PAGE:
Muslim and Christian Martyrdom

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In Monday’s Wall Street Journal, Harvard Law School Professor Alan Dershowitz wrote about some Muslims' love affair with death. It raises the question of how Christian martyrdom is different. He writes:

“We are going to win, because they love life and we love death,” said Hassan Nasrallah, the leader of Hezbollah. He has also said: “[E]ach of us lives his days and nights hoping more than anything to be killed for the sake of Allah.” Shortly after 9/11, Osama bin Laden told a reporter: “We love death. The U.S. loves life. That is the big difference between us.”

“The Americans love Pepsi-Cola, we love death,” explained Afghani al Qaeda operative Maulana Inyadullah. Sheik Feiz Mohammed, leader of the Global Islamic Youth Center in Sydney, Australia, preached: “We want to have children and offer them as soldiers defending Islam. Teach them this: There is nothing more beloved to me than wanting to die as a mujahid.” Ayatollah Ali Khamenei said in a speech: “It is the zenith of honor for a man, a young person, boy or girl, to be prepared to sacrifice his life in order to serve the interests of his nation and his religion.”

Christians do not love death. They love Christ. If he bids them come and die, they count it an honor to suffer and die for the sake of the name (Acts 5:41). Jesus showed Peter “by what kind of death he was to glorify God” (John 21:19). And he promised his disciples, “some of you they will put to death” (Luke 21:16). There is an appointed number of Christians who will be martyred, as John said in Revelation 6:11, “. . . until the number of their fellow servants and their brothers should be complete, who were to be killed as they themselves had been.”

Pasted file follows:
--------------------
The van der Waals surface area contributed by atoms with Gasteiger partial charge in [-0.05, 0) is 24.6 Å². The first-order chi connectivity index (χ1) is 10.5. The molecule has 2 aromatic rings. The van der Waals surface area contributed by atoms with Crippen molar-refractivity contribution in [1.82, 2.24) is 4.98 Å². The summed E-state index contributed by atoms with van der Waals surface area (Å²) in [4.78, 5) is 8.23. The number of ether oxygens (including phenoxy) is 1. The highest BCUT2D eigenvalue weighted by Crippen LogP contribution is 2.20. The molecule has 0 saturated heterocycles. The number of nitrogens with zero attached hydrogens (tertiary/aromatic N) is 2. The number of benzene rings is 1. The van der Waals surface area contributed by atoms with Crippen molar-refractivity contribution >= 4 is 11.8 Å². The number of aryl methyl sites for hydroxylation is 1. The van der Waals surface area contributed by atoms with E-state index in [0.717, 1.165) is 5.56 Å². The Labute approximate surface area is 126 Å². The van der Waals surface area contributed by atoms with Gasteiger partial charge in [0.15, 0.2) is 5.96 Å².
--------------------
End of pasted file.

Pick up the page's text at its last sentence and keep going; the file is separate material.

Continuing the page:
There is a long history of Christian martyrdom. Often missionaries have desired to die for Jesus. But there are two great differences between this and the death wish of radical Islam. One is that Christian martyrs join Jesus in dying to save, not dying to kill. In their own sufferings, they extend Christ’s sufferings to those for whom he died (Colossians 1:24). The other difference is that they call death gain not because of the secondary benefits of paradise, but because “to depart and be with Christ . . . is far better” (Philippians 1:23).

Raymond Lull gave his life to save Muslims. He represents the tradition of those who chose martyrdom by choosing humble, non-violent witness to Christ. Samuel Zwemer tells his story. Christians will need this kind of courage in the days ahead.

His pupils and friends naturally desired that he should end his days in the peaceful pursuit of learning and the comfort of companionship.

Such however was not Lull’s wish. . . . In Lull’s contemplations we read . . . “Men are wont to die, O Lord, from old age, the failure of natural warmth and excess of cold; but thus, if it be Thy will, Thy servant would not wish to die; he would prefer to die in the glow of love, even as Thou wast willing to die for him.”

The dangers and difficulties that made Lull shrink back . . . in 1291 only urged him forward to North Africa once more in 1314. His love had not grown cold, but burned the brighter . . . . He longed not only for the martyr’s crown, but also once more to see his little band of believers [in Africa]. Animated by these sentiments he crossed over to Bugia [Algeria] on August 14, and for nearly a whole year labored secretly among a little circle of converts, whom on his previous visits he had won over to the Christian faith. . . .

At length, weary of seclusion, and longing for martyrdom, he came forth into the open market and presented himself to the people as the same man whom they had once expelled from their town. It was Elijah showing himself to a mob of Ahabs! Lull stood before them and threatened them with divine wrath if they still persisted in their errors. He pleaded with love, but spoke plainly the whole truth. The consequences can be easily anticipated. Filled with fanatic fury at his boldness, and unable to reply to his arguments, the populace seized him, and dragged him out of the town; there by the command, or at least the connivance, of the king, he was stoned on the 30th of June 1315. (Raymond Lull: First Missionary to the Moslems, 132-45.)